A pollutant is a substance which harms the environment. When you burn these fossil fuels, many greenhouse gases are produced, which cause an increase in the planet's temperature - global warming. The more carbon atoms a hydrocarbon contains, the more greenhouse gases it produces

Then you could, like you commented on, could describe the Eh=cmdeltaT for each compound.

There is many other things but I would personally stick to hydrocarbons, and possible even go on to detail different categories, such as alkanes, alkenes, etc.
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Catriona23
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#29
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Thanks! I guess the question would be worded differently now because Fractional Distillation isn’t in the course anymore
(Original post by Strelzo)
So, what I would do is comment on fuels first of and foremost, make it seem like your marker is a complete idiot and has never took Chemistry for. Everything you mention that you could give a definition on, give it, it also provides for a better understanding to get your point across.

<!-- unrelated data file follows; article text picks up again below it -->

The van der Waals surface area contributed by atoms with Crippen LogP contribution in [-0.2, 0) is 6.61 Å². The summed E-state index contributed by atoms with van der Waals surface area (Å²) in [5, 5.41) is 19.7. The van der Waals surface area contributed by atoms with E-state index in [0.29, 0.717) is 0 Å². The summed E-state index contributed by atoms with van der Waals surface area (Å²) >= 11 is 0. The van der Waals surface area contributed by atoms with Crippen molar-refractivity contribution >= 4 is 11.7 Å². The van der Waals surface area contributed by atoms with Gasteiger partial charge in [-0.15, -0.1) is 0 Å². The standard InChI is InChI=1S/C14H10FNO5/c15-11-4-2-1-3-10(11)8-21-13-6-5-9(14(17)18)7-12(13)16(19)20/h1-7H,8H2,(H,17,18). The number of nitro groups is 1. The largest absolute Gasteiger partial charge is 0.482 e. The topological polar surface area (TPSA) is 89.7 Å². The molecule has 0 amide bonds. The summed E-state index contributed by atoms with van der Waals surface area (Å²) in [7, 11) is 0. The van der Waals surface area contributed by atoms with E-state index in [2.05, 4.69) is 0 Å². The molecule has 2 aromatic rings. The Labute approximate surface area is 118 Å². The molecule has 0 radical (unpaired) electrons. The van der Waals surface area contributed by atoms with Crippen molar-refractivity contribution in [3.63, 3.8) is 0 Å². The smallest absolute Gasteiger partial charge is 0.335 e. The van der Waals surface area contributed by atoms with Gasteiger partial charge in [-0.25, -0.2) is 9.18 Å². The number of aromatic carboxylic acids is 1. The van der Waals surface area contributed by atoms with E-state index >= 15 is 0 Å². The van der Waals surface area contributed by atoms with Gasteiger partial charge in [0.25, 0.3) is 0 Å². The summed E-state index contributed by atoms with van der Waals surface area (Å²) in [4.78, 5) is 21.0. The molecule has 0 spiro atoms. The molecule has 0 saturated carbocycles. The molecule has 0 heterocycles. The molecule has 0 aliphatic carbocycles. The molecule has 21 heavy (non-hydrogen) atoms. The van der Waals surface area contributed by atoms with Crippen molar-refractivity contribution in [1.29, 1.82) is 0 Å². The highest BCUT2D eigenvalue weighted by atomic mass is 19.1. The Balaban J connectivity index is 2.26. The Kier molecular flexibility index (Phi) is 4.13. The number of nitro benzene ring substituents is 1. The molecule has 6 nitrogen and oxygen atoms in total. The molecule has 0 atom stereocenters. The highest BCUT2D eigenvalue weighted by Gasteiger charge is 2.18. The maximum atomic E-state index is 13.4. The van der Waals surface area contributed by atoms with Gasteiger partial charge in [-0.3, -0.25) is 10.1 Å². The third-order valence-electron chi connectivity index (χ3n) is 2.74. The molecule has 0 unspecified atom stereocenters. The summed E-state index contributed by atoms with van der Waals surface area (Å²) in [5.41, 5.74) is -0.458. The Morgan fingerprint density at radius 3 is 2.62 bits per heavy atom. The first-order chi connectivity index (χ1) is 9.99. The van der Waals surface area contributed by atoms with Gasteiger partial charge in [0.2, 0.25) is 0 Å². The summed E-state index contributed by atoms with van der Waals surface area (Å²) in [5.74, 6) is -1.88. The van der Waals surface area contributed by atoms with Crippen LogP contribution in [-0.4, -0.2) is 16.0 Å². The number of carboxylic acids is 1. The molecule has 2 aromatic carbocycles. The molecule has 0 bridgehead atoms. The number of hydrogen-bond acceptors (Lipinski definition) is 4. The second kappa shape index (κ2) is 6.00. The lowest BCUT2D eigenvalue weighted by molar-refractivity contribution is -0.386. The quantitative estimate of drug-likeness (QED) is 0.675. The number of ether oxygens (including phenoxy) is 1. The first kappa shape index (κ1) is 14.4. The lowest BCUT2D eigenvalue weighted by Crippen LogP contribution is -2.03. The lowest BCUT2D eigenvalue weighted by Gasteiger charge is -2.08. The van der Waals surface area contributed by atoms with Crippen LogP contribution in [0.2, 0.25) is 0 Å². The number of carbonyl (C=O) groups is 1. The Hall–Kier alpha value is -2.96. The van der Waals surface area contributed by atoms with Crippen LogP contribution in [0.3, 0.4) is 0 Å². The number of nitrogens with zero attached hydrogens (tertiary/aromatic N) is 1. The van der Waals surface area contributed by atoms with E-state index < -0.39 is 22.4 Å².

A fuel is a chemical which burns to release energy, and this reaction is known as combustion. Crude oil is extracted from the ground by drilling and sent to a refinery. These fuels are mostly hydrocarbons (perfect example of making the marker out like they had no idea about Chemistry) - which are compounds that contain the elements hydrogen and carbon only, but also some impurities such as sulfur, which can lead to pollution (acid rain) when we burn them. The different hydrocarbons present in the crude oil have different boiling points, and this property is used to separate the different hydrocarbons using a process called fractional distillation. The towards starts with small molecules, and descends to larger molecules in order of increasing boiling points. The higher the boiling point, the more carbon/hydrogen atoms it contains.